Because volumes and intermolecular interactions are negligible, postulates 2 and 3 state that all gaseous particles behave identically, regardless of the chemical nature of their component molecules. This is the essence of the ideal gas law, which treats all gases as collections of particles that are identical in all respects except mass. Postulate 2 also explains why it is relatively easy to compress a gas; you simply decrease the distance between the gas molecules.

    Postulate 5 provides a molecular explanation for the temperature of a gas. Postulate 5 refers to the average translational kinetic energy of the molecules of a gas,

    \[\epsilon = m\bar{v^2}/2\label{1.2.6} \]

    By rearranging equation \(\ref{1.2.5}\) and substituting in equation \(\ref{1.2.6}\), we obtain

    \[PV = \dfrac{1}{3} N m \bar{v^2} = \dfrac{2}{3} N \epsilon \label{1.2.7} \]

    The 2/3 factor in the proportionality reflects the fact that velocity components in each of the three directions contributes ½ kT to the kinetic energy of the particle. The average translational kinetic energy is directly proportional to temperature:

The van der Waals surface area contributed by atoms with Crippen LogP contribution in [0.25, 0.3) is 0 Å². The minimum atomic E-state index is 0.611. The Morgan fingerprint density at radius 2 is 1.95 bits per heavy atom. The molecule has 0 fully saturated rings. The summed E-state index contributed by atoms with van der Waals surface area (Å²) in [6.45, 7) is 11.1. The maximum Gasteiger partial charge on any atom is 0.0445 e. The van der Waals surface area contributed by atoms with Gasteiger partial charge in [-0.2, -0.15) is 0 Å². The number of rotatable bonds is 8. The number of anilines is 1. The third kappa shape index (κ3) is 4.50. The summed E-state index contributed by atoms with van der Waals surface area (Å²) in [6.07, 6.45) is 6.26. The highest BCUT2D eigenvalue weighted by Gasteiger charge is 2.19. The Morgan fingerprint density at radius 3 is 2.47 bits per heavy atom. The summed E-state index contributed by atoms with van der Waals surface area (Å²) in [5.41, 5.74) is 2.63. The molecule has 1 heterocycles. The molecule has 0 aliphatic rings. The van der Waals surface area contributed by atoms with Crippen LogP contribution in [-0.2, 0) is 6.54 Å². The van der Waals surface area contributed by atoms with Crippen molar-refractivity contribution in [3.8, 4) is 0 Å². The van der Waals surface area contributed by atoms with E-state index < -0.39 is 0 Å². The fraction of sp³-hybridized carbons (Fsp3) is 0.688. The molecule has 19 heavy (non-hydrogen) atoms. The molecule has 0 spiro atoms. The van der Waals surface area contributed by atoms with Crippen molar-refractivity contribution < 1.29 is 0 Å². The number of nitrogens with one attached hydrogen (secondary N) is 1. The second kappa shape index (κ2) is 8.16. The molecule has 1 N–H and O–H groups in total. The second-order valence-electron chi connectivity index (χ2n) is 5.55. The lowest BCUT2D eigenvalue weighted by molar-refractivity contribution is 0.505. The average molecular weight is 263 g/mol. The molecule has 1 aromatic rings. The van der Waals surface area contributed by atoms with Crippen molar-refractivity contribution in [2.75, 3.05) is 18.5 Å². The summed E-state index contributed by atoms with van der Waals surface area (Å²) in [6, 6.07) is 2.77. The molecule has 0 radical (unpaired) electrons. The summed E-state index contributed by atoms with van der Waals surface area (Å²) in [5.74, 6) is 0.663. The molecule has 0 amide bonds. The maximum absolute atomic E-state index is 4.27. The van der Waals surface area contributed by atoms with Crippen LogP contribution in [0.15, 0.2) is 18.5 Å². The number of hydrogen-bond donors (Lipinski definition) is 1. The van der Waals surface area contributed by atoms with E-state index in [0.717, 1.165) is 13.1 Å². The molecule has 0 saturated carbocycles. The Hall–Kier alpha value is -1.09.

\[\epsilon = \dfrac{3}{2} kT \label{1.2.8} \]

    in which the proportionality constant \(k\) is known as the Boltzmann constant. Substituting Equation \(\ref{1.2.8}\) into Equation \(\ref{1.2.7}\) yields

    \[ PV = \left( \dfrac{2}{3}N \right) \left( \dfrac{3}{2}kT \right) =NkT \label{1.2.9} \]

    The Boltzmann constant \(k\) is just the gas constant per molecule, so if N is chosen as Avogadro's number, \(N_A\), then \(N_Ak\) is R, the gas constant per mole. Thus, for n moles of particles, the Equation \(\ref{1.2.9}\) becomes

    \[ PV = nRT \label{1.2.10} \]